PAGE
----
Integrity defined by service to others
C.S. Lewis wrote that integrity is “doing the right thing, even when no one is watching.”
Thurston Bowman seemed to always have a knack for doing the right thing, and often did so behind the scenes. Bowman's place in Thomasville history, his integrity, is defined by the difference he made in the lives of others, and more often than not when no one was watching.
“I think one of the things that is most telling about an individual is having that kind of impact and a lot of people don't even know it,” Councilman Scott Styers said. “There were an awful lot of people who were impacted by him in a very positive way. Often times, the people who were impacted the most didn't necessarily know he was the one responsible. That's a testament to his character because he never wanted the credit. It's a real tribute to what kind of person he is. He just wanted to see the results.”
On Wednesday, community leaders gave Bowman the recognition he never sought during an award ceremony at the Thomasville Woman's Club. Styers presented Bowman the key to the city and the 91-year-old World War II veteran also received the Order of the Longleaf Pine, one of North Carolina's highest honors for individuals who prove extraordinary service to the state.
“I wish I knew how to express my feelings,” said Bowman. “Deep down I'm embarrassed because I feel unworthy. [Receiving the Order of the Long Leaf Pine] in itself is beyond my ability to appreciate.”
Born in Alexander County in 1923, Bowman came to Thomasville after serving in World War II to work as the treasurer and assistant secretary at the Baptist Children's Home. Bowman over the next 50 years extended his reach throughout the community. He served on City Council from 1987 to 1993, the Thomasville City Schools Board of Education and various boards at Novant Health Thomasville Medical Center. He spent time as the president of both the Tom A. Finch YMCA, an organization he helped form in 1972, and the Thomasville Rotary Club, where he has been a member for 52 years.
His impact on the YMCA was so profound that the Board of Directors in 2005 created the “Thurston Bowman Distinguished Service Award,”an annual honor presented to its top volunteer.
“No one has meant or ever will mean more to the YMCA than Thurston Bowman,” Tommy Hodges, YMCA executive director, said. “He means so much to so many and he' s done all of this under the radar. He's not a real out front kind of person, but he was able to show great leadership through his soft-spoken style. It's almost like the softer he spoke, the more powerful the message was. Iconic is a very good word to describe him.”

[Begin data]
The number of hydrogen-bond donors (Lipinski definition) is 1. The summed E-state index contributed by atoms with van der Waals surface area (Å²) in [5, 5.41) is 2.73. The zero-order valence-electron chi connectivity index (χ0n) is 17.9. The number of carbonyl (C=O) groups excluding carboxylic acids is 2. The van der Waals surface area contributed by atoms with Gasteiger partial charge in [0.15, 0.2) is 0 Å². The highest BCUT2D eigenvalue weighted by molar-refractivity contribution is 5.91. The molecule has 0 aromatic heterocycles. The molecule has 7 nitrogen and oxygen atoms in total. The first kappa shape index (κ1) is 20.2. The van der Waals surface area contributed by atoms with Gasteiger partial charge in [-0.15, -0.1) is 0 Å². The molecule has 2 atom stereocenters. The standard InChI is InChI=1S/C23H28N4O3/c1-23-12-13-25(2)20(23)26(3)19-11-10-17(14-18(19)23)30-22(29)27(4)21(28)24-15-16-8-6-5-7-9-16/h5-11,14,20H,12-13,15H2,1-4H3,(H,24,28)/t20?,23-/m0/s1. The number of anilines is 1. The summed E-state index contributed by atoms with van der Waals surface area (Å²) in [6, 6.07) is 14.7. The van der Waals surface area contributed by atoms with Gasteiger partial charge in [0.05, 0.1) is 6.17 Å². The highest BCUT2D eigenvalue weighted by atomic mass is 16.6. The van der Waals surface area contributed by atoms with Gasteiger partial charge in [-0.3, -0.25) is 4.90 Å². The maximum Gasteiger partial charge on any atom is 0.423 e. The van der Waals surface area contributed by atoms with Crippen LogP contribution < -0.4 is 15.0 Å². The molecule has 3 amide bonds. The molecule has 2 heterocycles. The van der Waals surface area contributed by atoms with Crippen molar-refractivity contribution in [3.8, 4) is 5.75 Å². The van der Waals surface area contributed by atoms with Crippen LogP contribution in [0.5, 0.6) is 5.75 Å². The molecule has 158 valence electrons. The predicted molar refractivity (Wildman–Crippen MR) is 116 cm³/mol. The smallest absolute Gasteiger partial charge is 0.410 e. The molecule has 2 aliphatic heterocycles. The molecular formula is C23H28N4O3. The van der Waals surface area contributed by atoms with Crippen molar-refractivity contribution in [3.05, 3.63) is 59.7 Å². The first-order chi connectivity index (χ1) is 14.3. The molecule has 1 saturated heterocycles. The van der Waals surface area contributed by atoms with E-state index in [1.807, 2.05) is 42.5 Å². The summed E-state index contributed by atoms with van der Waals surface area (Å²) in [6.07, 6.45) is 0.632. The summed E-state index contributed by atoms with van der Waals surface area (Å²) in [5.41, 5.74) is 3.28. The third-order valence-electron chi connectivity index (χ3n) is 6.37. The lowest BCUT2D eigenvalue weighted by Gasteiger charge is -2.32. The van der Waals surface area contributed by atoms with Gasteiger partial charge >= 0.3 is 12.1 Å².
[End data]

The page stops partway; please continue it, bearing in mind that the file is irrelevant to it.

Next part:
Bowman never considered himself a leader, only a person who wanted to make things better.
“I have no conception whatsoever of who and when and how much I've touched the lives of people,” said Bowman. “I just trust that I've made a change in the lives of other people. It's always been my desire to leave things better than the way I found them.”
With all the civic work he did through various organizations Bowman's biggest influence was felt in the lives of the children who needed it the most. Clifton Lambreth, a former resident at BCH who went on to become a successful businessman, said Bowman was someone he and other children like him could always count on.
“Thurston Bowman is a true servant leader,” Lambreth said. “He understood the power of love. Everybody he interacted with, he made them better. He's a catalyst for a lot of wonderful things that happened in Thomasville.”
Rotary Club president Kim Cecil said Bowman served as a role model for Chair City youth.
“You'll find that Thurston was a hero to a lot of kids who grew up in Thomasville,” said Cecil. “He is a great example of the way a person should conduct themselves in their personal life and business life. He's just a good person and a lot of people's hero.”
Staff Writer Eliot Duke can be reached at 888-3578, or firstname.lastname@example.org.